Two-toned shoes as harbingers of sociopathy: Farley Granger & Robert Walker in Strangers on a Train (1951, dir. Alfred Hitchcock)
Robert Walker & Farley Granger in Strangers on a Train (1951, dir. Alfred Hitchcock)
“You do my murder, I do yours…for example, your wife, my father. Crisscross.”
Robert Walker & Laura Elliot in Strangers on a Train (1951, dir. Alfred Hitchcock)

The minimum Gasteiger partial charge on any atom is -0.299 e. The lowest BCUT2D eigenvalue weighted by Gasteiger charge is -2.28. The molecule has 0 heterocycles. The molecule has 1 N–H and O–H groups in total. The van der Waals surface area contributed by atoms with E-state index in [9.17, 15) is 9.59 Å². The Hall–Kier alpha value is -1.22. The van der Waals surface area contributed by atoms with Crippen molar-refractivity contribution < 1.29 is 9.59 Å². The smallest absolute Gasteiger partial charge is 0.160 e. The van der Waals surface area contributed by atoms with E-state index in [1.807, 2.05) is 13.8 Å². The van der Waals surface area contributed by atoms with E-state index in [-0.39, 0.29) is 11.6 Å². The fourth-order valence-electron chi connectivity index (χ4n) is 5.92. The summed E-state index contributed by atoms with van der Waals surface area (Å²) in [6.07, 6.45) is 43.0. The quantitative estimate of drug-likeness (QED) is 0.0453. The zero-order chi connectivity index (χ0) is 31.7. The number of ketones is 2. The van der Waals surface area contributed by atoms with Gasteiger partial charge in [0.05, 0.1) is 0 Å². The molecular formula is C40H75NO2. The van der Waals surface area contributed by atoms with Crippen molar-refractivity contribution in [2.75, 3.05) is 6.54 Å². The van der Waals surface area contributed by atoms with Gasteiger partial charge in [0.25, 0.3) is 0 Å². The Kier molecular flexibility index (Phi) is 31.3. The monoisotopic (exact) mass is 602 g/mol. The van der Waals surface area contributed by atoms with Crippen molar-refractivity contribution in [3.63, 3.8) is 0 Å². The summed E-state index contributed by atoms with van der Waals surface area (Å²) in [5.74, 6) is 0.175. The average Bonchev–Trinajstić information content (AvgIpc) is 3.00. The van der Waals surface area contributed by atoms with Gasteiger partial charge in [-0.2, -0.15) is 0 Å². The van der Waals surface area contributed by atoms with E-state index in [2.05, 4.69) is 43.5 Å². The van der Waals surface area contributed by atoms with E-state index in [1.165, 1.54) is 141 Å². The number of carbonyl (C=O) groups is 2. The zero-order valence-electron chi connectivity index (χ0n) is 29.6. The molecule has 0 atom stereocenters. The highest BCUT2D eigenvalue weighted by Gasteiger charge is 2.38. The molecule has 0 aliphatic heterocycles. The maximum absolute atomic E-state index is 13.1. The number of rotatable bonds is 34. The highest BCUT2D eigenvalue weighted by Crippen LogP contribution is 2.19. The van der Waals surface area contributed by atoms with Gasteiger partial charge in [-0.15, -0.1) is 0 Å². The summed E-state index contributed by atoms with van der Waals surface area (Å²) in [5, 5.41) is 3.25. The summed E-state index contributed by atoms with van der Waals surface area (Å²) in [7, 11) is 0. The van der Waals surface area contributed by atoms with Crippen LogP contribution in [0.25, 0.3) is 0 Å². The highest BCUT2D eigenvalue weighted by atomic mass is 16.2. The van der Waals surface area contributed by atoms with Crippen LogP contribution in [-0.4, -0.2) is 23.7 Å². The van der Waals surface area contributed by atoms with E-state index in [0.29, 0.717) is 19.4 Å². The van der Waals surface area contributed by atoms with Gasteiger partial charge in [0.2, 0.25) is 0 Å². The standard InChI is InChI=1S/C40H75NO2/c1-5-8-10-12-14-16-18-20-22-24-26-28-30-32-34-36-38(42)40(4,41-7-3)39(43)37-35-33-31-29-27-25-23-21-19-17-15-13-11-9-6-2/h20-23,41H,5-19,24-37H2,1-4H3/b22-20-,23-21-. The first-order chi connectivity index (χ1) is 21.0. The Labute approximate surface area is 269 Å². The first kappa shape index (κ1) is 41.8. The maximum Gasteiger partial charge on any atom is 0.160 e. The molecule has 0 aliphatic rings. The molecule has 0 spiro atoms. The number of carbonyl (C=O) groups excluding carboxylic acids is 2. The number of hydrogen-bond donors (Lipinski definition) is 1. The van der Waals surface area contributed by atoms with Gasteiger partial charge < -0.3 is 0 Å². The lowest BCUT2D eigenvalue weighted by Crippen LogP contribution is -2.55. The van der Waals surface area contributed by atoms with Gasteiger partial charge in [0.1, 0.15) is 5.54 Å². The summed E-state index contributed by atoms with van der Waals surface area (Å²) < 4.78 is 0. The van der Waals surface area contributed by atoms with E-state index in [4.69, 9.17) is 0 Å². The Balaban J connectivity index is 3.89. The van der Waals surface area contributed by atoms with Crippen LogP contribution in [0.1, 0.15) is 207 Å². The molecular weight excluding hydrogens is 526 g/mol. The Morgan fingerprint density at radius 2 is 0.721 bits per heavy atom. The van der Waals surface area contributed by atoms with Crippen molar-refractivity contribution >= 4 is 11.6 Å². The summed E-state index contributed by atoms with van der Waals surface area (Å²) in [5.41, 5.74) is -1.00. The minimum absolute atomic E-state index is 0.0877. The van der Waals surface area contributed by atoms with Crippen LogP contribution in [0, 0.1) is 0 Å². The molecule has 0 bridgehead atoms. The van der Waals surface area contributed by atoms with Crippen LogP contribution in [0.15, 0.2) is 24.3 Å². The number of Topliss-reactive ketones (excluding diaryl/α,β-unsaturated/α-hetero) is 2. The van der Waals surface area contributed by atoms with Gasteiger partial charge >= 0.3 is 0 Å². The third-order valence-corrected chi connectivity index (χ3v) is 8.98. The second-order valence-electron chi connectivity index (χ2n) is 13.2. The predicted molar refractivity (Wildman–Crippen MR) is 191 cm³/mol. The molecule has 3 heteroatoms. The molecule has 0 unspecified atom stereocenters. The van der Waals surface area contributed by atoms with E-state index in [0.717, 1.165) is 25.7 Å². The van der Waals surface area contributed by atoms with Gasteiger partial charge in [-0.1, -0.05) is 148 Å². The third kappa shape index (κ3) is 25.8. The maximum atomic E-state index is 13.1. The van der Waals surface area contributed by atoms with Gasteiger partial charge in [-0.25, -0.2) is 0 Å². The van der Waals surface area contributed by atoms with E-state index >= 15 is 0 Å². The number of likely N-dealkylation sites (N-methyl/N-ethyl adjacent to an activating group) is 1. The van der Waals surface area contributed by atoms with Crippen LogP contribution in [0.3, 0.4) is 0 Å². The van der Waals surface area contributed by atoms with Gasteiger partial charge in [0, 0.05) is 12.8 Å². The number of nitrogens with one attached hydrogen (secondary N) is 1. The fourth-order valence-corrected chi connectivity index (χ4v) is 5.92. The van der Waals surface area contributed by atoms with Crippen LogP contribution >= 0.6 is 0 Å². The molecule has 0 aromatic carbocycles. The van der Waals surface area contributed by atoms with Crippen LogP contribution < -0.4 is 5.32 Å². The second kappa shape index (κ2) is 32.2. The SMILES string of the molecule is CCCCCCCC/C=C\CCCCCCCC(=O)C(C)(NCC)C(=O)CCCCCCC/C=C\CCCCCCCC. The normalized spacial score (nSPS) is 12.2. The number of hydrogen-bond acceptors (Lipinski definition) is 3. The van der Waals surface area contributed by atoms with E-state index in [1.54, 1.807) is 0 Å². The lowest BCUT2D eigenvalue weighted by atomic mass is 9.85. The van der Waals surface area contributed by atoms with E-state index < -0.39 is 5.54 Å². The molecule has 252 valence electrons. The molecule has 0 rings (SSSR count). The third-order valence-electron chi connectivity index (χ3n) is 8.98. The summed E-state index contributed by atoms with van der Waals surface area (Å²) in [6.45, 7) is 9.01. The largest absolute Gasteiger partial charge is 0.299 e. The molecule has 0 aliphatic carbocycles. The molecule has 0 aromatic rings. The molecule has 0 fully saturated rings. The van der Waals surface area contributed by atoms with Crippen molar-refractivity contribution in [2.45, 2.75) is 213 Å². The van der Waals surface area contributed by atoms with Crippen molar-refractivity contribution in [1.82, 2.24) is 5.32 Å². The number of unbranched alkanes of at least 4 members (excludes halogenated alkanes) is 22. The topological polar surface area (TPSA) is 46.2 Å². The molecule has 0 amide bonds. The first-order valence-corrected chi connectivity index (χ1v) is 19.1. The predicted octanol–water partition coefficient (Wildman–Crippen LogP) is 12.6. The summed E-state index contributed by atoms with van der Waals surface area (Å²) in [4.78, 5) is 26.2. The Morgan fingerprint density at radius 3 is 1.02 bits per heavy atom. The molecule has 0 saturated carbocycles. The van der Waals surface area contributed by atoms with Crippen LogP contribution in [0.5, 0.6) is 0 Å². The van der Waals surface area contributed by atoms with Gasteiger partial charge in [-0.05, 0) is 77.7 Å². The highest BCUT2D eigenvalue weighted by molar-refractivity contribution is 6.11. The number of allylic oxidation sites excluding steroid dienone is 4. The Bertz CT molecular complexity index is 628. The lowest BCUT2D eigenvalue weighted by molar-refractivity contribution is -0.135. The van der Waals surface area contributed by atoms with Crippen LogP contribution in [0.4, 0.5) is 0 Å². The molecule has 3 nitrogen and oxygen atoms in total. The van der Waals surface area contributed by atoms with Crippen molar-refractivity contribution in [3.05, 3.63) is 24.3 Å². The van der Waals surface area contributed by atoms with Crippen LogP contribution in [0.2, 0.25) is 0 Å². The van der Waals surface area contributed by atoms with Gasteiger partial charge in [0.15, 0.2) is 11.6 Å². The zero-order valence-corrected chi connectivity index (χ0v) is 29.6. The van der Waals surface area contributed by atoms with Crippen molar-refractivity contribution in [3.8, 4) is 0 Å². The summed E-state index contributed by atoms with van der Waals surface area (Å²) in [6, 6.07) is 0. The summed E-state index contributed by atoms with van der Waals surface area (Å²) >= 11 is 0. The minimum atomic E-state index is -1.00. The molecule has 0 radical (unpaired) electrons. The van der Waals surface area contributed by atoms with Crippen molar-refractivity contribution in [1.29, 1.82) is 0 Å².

In one of Hitchcock’s most famous shots, Strangers on a Train’s pivotal murder is seen as reflected in a pair of glasses. Hitchcock & his director of photography, Robert Burks, achieved this effect by placing a concave mirror on the floor and having the actress, Laura Elliott, stand next to it as she simulated slowly falling dead to the floor. Elliot’s reflection in the concave mirror as she fell was filmed and the shot was then printed onto the lenses of the glasses (scene on youtube here).